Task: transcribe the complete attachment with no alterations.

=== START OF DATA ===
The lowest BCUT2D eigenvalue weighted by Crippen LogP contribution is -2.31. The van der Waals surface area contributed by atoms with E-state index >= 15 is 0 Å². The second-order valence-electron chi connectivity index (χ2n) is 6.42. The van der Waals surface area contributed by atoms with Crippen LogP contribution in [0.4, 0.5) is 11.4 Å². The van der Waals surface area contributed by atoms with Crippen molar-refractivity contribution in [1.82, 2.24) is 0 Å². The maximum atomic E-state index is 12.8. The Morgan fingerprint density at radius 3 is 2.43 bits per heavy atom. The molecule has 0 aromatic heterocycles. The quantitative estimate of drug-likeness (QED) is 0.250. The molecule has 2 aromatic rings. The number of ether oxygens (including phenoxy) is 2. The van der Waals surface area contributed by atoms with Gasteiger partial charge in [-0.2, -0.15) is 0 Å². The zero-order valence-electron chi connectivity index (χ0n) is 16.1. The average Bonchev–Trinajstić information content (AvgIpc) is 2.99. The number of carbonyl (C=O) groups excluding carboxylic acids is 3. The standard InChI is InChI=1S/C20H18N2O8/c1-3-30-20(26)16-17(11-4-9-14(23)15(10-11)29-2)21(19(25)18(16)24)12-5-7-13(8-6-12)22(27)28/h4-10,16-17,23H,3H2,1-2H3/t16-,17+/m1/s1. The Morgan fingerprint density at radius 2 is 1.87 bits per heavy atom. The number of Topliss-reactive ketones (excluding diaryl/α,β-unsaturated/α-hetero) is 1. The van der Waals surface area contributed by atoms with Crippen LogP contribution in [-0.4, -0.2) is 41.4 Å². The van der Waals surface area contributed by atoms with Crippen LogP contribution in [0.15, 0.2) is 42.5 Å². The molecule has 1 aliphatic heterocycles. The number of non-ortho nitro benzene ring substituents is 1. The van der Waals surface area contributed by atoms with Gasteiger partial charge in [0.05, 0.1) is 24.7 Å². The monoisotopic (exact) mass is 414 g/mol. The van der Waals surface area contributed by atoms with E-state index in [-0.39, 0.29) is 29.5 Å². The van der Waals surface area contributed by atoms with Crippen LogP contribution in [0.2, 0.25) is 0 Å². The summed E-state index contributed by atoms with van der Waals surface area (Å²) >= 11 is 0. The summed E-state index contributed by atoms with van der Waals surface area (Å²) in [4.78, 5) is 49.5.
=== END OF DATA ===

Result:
The lowest BCUT2D eigenvalue weighted by Crippen LogP contribution is -2.31. The van der Waals surface area contributed by atoms with E-state index >= 15 is 0 Å². The second-order valence-electron chi connectivity index (χ2n) is 6.42. The van der Waals surface area contributed by atoms with Crippen LogP contribution in [0.4, 0.5) is 11.4 Å². The van der Waals surface area contributed by atoms with Crippen molar-refractivity contribution in [1.82, 2.24) is 0 Å². The maximum atomic E-state index is 12.8. The Morgan fingerprint density at radius 3 is 2.43 bits per heavy atom. The molecule has 0 aromatic heterocycles. The quantitative estimate of drug-likeness (QED) is 0.250. The molecule has 2 aromatic rings. The number of ether oxygens (including phenoxy) is 2. The van der Waals surface area contributed by atoms with Gasteiger partial charge in [-0.2, -0.15) is 0 Å². The zero-order valence-electron chi connectivity index (χ0n) is 16.1. The average Bonchev–Trinajstić information content (AvgIpc) is 2.99. The number of carbonyl (C=O) groups excluding carboxylic acids is 3. The standard InChI is InChI=1S/C20H18N2O8/c1-3-30-20(26)16-17(11-4-9-14(23)15(10-11)29-2)21(19(25)18(16)24)12-5-7-13(8-6-12)22(27)28/h4-10,16-17,23H,3H2,1-2H3/t16-,17+/m1/s1. The Morgan fingerprint density at radius 2 is 1.87 bits per heavy atom. The number of Topliss-reactive ketones (excluding diaryl/α,β-unsaturated/α-hetero) is 1. The van der Waals surface area contributed by atoms with Crippen LogP contribution in [-0.4, -0.2) is 41.4 Å². The van der Waals surface area contributed by atoms with Crippen LogP contribution in [0.15, 0.2) is 42.5 Å². The molecule has 1 aliphatic heterocycles. The number of non-ortho nitro benzene ring substituents is 1. The van der Waals surface area contributed by atoms with Gasteiger partial charge in [0.05, 0.1) is 24.7 Å². The monoisotopic (exact) mass is 414 g/mol. The van der Waals surface area contributed by atoms with E-state index in [-0.39, 0.29) is 29.5 Å². The van der Waals surface area contributed by atoms with Crippen LogP contribution in [0.2, 0.25) is 0 Å². The summed E-state index contributed by atoms with van der Waals surface area (Å²) >= 11 is 0. The summed E-state index contributed by atoms with van der Waals surface area (Å²) in [4.78, 5) is 49.5.